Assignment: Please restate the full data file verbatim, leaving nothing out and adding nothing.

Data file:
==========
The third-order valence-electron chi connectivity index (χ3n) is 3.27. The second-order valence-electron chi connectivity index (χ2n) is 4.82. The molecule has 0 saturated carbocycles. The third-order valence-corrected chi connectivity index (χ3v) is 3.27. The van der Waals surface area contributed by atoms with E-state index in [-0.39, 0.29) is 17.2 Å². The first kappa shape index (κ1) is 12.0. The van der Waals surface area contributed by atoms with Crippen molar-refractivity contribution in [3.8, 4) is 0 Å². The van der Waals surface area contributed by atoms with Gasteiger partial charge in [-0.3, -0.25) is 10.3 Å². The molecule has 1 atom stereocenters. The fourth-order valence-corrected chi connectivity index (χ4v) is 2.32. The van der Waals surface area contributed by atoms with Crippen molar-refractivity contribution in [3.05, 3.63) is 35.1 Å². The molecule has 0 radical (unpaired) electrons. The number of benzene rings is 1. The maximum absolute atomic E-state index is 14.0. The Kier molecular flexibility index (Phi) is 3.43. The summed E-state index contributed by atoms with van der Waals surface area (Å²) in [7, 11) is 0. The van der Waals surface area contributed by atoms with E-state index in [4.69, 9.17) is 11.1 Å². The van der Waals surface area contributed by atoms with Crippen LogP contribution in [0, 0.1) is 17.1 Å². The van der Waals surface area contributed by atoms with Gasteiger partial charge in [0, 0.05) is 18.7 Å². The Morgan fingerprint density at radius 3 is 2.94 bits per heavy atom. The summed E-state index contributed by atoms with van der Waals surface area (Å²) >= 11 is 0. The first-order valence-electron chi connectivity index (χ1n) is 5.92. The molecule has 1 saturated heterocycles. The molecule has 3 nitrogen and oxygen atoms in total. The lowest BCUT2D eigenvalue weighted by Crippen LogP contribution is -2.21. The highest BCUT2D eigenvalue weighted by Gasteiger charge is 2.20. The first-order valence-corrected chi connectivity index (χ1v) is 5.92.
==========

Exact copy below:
The third-order valence-electron chi connectivity index (χ3n) is 3.27. The second-order valence-electron chi connectivity index (χ2n) is 4.82. The molecule has 0 saturated carbocycles. The third-order valence-corrected chi connectivity index (χ3v) is 3.27. The van der Waals surface area contributed by atoms with E-state index in [-0.39, 0.29) is 17.2 Å². The first kappa shape index (κ1) is 12.0. The van der Waals surface area contributed by atoms with Crippen molar-refractivity contribution in [3.8, 4) is 0 Å². The van der Waals surface area contributed by atoms with Gasteiger partial charge in [-0.3, -0.25) is 10.3 Å². The molecule has 1 atom stereocenters. The fourth-order valence-corrected chi connectivity index (χ4v) is 2.32. The van der Waals surface area contributed by atoms with Crippen molar-refractivity contribution in [3.05, 3.63) is 35.1 Å². The molecule has 0 radical (unpaired) electrons. The number of benzene rings is 1. The maximum absolute atomic E-state index is 14.0. The Kier molecular flexibility index (Phi) is 3.43. The summed E-state index contributed by atoms with van der Waals surface area (Å²) in [7, 11) is 0. The van der Waals surface area contributed by atoms with E-state index in [4.69, 9.17) is 11.1 Å². The van der Waals surface area contributed by atoms with Crippen LogP contribution in [0, 0.1) is 17.1 Å². The van der Waals surface area contributed by atoms with Gasteiger partial charge in [0, 0.05) is 18.7 Å². The Morgan fingerprint density at radius 3 is 2.94 bits per heavy atom. The summed E-state index contributed by atoms with van der Waals surface area (Å²) >= 11 is 0. The first-order valence-electron chi connectivity index (χ1n) is 5.92. The molecule has 1 saturated heterocycles. The molecule has 3 nitrogen and oxygen atoms in total. The lowest BCUT2D eigenvalue weighted by Crippen LogP contribution is -2.21. The highest BCUT2D eigenvalue weighted by Gasteiger charge is 2.20. The first-order valence-corrected chi connectivity index (χ1v) is 5.92.